As for how an “antigenic preparation” can stave off future infections? It happens all the time when we get sick. Afterwards, upon reintroduction to that same antigen our immune system is able to recognize and better fight off the infection that is characterized by that antigen. In essence, a vaccination is a simulated primary exposure towards a potential infector so that when our body sees it again it is more ready. Do you want me to go into the actual immunology of it? I’m just asking because it seems like you might need a refresher on it. I’d be happy to oblige :)

  19. weing says:

    Th1Th2,

    How about I get the rabies vaccine and you don’t? Then, we both play with a rabid puppy and let him take a tiny bite of our arms? Naw. That would be unethical.

  20. Th1Th2 says:

    Watcher,

    “In essence, a vaccination is a simulated primary exposure towards a potential infector [sic] so that when our body sees it again it is more ready.”

    Before you can even think of future exposure, I guess you have to mind that vaccination is first step of getting diseased. Of course, vaccination is an INTENTIONAL exposure to antigens that represents diseases, isn’t it? Babies who were not vaccinated and non-diseased obviously were NOT exposed to antigens of these diseases, am I right? Vaccines are designed to infect cells intracellularly with antigens to make them immunogenic, otherwise, they are ineffective. The same thing goes with natural exposure to chicken pox (pox party) should bring about the signs and symptoms of the disease. But why is that not all babies develop chicken pox? It’s because natural immunity does not rely on immunological memory but on a vital cell-mediated immune response—and vaccines never possess such inherent function. The pathologic evidence of the disease is inside every vaccine—-100% sure—-they are antigens FFS! In short, they are made literally from craps, junks, pus, infected mucus, etc.

  21. Th1Th2 says:

    weing,

    “How about I get the rabies vaccine and you don’t?”

    I’ll be fine because I don’t carry the pathologic evidence of rabies and you do. FYI, not all rabid animals can contract rabies. In case you are not a human, I just wanted you to know that the innate immune system is capable of neutralizing and eliminating viruses and you don’t get that from any extrinsic sources.

  22. weing says:

    Are you saying I have Negri bodies and you don’t? Good grief. Enjoy your ignorance till reality bites you.

  23. storkdok says:

    *Don’t feed the troll, don’t feed the troll, don’t feed the troll*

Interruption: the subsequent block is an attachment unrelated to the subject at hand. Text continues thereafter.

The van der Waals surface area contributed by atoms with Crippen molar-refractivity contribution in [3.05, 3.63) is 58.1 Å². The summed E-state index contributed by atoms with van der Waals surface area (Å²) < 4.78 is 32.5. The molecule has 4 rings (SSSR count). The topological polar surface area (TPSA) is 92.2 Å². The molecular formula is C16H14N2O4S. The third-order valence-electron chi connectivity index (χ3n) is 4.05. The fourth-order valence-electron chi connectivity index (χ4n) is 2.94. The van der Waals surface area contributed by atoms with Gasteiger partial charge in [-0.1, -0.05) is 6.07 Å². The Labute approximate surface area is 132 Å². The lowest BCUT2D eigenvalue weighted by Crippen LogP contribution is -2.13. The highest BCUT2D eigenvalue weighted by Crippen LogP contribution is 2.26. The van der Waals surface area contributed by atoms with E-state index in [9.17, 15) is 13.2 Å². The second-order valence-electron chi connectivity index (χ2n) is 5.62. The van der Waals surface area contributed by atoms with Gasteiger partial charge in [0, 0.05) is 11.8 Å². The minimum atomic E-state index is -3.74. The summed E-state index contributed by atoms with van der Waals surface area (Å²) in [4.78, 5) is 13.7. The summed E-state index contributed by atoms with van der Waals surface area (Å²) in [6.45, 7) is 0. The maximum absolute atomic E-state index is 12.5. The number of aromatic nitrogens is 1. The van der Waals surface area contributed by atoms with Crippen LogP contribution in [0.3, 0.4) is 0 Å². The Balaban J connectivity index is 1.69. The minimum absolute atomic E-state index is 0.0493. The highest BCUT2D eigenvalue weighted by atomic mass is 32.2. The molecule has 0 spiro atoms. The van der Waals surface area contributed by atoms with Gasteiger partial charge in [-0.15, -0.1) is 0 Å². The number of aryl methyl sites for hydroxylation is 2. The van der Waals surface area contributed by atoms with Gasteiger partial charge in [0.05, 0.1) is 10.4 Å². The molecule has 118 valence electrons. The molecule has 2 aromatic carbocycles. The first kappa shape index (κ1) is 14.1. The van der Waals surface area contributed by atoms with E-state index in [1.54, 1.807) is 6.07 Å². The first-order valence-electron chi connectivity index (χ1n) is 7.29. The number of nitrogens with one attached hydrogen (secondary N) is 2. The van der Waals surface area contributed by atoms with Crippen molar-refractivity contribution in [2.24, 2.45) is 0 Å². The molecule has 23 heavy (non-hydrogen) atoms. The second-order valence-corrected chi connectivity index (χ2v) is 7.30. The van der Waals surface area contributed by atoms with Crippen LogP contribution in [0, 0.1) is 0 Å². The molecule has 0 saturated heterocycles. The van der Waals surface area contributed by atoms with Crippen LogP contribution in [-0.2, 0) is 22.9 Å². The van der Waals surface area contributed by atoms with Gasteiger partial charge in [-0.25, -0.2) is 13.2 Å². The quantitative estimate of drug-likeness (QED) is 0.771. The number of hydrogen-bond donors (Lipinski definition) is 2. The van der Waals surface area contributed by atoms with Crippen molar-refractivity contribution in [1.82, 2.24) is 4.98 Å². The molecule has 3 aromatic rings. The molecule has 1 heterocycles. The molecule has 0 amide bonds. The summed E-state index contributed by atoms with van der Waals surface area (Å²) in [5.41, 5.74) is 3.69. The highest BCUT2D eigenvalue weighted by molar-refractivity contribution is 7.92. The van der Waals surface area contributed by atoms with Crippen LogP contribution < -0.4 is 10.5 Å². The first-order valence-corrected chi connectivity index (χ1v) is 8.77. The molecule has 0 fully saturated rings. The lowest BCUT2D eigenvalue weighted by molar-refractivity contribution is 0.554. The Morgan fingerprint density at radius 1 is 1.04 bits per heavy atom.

*Head hits keyboard*

  24. weing says:

    storkdok,

    Sorry. I won’t do it again.

  25. Th1Th2 says:

    weing,

    “Are you saying I have Negri bodies and you don’t? Good grief. Enjoy your ignorance till reality bites you.”

    Negri bodies????? Hahahaha. You don’t know what you’re talking about, do you? You don’t need to have the Negri bodies for you to contract rabies kid. And besides the presence of negri bodies should not be considered a conclusive and diagnostic test for rabies, check with CDC. All you need is a good amount of rabies viral antigen that is capable of infecting cells and a good vector for it is the rabies vaccine—Negri bodies-none, rabies virus–yes!

    Study well genius.

  26. storkdok says:

    @weing

    I was trying to control myself. My brain hurts. I think I sprained it with the mental gymnastics I am reading.

  27. Harriet Hall says:

    I don’t want to feed the troll, but I’m fascinated to learn that apparently nobody could get rabies until the vaccine was invented to give it to them. :-)

  28. backer says:

    After thinking about this endless debate for a few days i had a question for all of you who willfully vax against disease…

    Would any of you willfully infect your children the current H1N1 flu virus? After all according to the CDC numbers there is only a .004% chance that it will be serious enough to land you in the hospital, and only a .0001% chance that it will kill you. it think 99.9% chance of no serious side effects FROM THE ACTUAL VIRUS rivals vaccine safety any day.

  29. Harriet Hall says:

    backer,

    It is irrational to look only at risk and not consider the risk/benefit ratio.
    It would be irrational to infect children with a virus that has only risk and no benefit. The vaccine has a very small risk but a significant potential benefit – to public health as well as to the individual.

  30. Chris says:

    It is actually quite disturbing that backer thinks a 1 in 10000 chance of death is acceptible. By implication she must be okay with the over 200 pediatric deaths by flu, almost all from H1N1. As long as none of those children are hers, it must be okay.

    From http://www.cdc.gov/h1n1flu/update.htm :

    Since April 2009, CDC has received reports of 234 laboratory-confirmed pediatric deaths: 198 due to 2009 H1N1, 35 pediatric deaths that were laboratory confirmed as influenza, but the flu virus subtype was not determined, and one pediatric death associated with a seasonal influenza virus.